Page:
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What should  'Organic' mean

What should 'Organic' mean

Posted by Kelly Duncan on 2nd Jun 2018

When you go the supermarket and buy an Organic food product, you are probably believing that you are paying extra for a healthier version of the food. Generally, this is true. However, in the Skincare world it means something a little different.

When you buy an Organic carrot or egg, the thought is that it hasn’t been covered in pesticides or the chicken hasn’t been fed steroids which transfer into the raw food. In toiletries and skincare, it’s not about how it was grown or lived but what is called ‘Physicochemical and Rheological Characterization’ of the raw material. This is where we look at what is in the raw material; what is good, what is bad and how we choose to extract or refine this raw material to reflect what we want from it.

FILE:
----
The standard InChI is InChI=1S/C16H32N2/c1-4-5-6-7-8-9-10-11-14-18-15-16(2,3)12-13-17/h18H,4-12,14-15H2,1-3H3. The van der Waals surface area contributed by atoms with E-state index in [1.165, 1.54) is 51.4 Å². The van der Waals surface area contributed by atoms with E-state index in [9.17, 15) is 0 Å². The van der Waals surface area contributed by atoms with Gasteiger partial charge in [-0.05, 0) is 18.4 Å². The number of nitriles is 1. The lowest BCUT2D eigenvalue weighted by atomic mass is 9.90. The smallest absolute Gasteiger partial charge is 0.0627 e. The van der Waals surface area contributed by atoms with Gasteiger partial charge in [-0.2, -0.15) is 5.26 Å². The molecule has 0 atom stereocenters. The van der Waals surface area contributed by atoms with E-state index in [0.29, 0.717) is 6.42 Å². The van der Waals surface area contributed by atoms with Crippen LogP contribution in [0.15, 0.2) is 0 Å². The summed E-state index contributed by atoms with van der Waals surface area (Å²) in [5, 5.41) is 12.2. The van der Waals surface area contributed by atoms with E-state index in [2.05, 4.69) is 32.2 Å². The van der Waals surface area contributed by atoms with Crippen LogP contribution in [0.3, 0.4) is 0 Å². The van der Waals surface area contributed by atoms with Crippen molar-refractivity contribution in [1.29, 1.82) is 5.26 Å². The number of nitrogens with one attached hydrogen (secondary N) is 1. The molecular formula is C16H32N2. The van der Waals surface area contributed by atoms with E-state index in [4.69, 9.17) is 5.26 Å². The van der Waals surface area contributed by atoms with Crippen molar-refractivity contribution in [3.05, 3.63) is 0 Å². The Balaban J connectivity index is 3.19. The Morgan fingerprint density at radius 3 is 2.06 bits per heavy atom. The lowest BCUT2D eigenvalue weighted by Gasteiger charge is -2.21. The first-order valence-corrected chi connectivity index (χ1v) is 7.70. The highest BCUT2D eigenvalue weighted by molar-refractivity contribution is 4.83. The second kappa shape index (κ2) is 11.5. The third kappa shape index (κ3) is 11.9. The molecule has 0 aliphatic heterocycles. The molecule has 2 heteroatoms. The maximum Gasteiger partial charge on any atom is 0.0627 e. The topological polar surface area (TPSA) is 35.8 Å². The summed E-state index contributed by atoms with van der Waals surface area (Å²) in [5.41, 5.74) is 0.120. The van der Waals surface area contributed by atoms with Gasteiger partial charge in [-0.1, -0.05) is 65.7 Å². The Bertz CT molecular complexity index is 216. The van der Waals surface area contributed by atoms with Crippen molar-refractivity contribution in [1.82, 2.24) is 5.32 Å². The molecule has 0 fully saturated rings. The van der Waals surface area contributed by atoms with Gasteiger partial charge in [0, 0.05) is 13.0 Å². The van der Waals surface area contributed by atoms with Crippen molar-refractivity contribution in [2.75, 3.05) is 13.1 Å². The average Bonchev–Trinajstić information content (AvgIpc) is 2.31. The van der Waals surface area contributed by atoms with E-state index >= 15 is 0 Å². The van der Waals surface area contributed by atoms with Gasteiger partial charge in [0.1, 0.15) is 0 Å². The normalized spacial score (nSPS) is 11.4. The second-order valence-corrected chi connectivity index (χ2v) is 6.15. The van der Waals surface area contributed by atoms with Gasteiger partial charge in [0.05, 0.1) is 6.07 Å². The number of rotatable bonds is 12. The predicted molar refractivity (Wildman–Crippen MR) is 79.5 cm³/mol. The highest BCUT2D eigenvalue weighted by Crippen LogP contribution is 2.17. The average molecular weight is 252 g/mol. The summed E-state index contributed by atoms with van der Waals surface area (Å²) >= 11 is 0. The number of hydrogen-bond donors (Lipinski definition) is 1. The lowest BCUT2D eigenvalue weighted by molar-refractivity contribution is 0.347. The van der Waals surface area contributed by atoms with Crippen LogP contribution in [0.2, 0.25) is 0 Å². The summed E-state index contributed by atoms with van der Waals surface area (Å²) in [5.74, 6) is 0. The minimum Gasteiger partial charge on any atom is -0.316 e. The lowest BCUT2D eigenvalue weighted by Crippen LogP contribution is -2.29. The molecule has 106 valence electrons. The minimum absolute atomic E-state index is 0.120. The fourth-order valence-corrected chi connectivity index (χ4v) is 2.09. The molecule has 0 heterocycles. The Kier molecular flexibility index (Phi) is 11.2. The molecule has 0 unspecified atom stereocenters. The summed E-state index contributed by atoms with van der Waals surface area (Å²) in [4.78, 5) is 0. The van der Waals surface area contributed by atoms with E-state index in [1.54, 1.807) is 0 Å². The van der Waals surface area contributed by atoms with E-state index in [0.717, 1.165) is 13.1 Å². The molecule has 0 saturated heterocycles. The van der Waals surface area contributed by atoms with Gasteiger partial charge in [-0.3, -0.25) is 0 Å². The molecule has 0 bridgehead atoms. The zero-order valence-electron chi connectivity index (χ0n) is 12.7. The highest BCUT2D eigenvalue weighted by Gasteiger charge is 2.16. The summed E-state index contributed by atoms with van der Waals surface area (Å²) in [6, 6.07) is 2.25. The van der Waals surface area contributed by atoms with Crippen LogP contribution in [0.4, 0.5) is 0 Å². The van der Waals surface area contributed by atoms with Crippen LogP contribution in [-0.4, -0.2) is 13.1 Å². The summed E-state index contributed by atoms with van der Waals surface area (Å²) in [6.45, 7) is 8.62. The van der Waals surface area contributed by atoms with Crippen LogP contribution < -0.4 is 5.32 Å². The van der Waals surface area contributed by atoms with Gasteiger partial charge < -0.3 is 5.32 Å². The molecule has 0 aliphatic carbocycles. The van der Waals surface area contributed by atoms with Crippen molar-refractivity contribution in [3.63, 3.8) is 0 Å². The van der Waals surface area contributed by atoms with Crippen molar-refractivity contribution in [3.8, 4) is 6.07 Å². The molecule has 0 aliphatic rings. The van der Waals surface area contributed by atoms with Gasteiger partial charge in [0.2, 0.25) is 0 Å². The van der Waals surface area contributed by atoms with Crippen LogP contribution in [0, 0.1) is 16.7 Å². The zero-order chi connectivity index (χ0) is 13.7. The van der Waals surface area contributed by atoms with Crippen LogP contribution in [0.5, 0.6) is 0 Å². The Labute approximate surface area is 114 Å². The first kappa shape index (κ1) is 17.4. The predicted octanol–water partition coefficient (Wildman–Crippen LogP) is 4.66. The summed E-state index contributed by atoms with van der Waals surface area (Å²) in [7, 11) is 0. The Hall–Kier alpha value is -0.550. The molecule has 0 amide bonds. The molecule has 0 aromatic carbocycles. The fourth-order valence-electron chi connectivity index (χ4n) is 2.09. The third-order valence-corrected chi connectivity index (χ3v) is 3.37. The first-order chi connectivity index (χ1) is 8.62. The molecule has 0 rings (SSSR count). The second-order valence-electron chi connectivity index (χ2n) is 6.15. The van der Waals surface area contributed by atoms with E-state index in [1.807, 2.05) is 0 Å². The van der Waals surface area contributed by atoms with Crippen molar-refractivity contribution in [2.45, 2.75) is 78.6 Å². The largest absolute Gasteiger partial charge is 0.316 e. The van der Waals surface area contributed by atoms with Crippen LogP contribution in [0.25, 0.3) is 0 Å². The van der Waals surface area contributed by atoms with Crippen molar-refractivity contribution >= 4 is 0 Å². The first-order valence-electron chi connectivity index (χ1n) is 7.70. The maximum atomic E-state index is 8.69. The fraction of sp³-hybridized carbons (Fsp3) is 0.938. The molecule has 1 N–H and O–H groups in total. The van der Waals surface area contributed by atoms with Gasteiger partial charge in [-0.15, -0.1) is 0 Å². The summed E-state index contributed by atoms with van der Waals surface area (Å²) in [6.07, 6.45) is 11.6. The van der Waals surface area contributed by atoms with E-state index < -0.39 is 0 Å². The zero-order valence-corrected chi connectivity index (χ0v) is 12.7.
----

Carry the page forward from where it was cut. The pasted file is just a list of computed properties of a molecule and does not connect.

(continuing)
What truly Organic products should contain are what’s called unadulterated ingredients. In farming it’s called Biodynamic, in Chemistry it’s called Organic. The grade of material should be pure and therapeutic in quality.

Would you still eat your 5 a day if all the goodness and nutrients you were eating them for had been removed or were simply not there? Unlikely. It’s the same in the Skincare industry, if consumers knew what was really in the products they were applying everyday compared to what they thought were in the products- you’d likely be switching up your routine.

BUT, Organic does not mean performance. Organic will mean there are no synthetic petro-chemicals in there which is great, but you also need to be looking for therapeutic grade and unadulterated ingredients because this is where the real magic of plants happen. If a company supports this, trust us, you’ll know about it! (Psst, we do)

Ingredients lists are often filled to the brim with words that no normal person will understand and even know what it is. But scanning the ingredients list for the naughty stuff is a good tell-tale sign on how natural a product is! Ready for some fun looking words? Good. Look out for and avoid things like triclosan, phthalates, propylene glycol, benzene, toluol, phenylmethane, formaldehyde, sodium lauryl sulfate (SLS), parabens.

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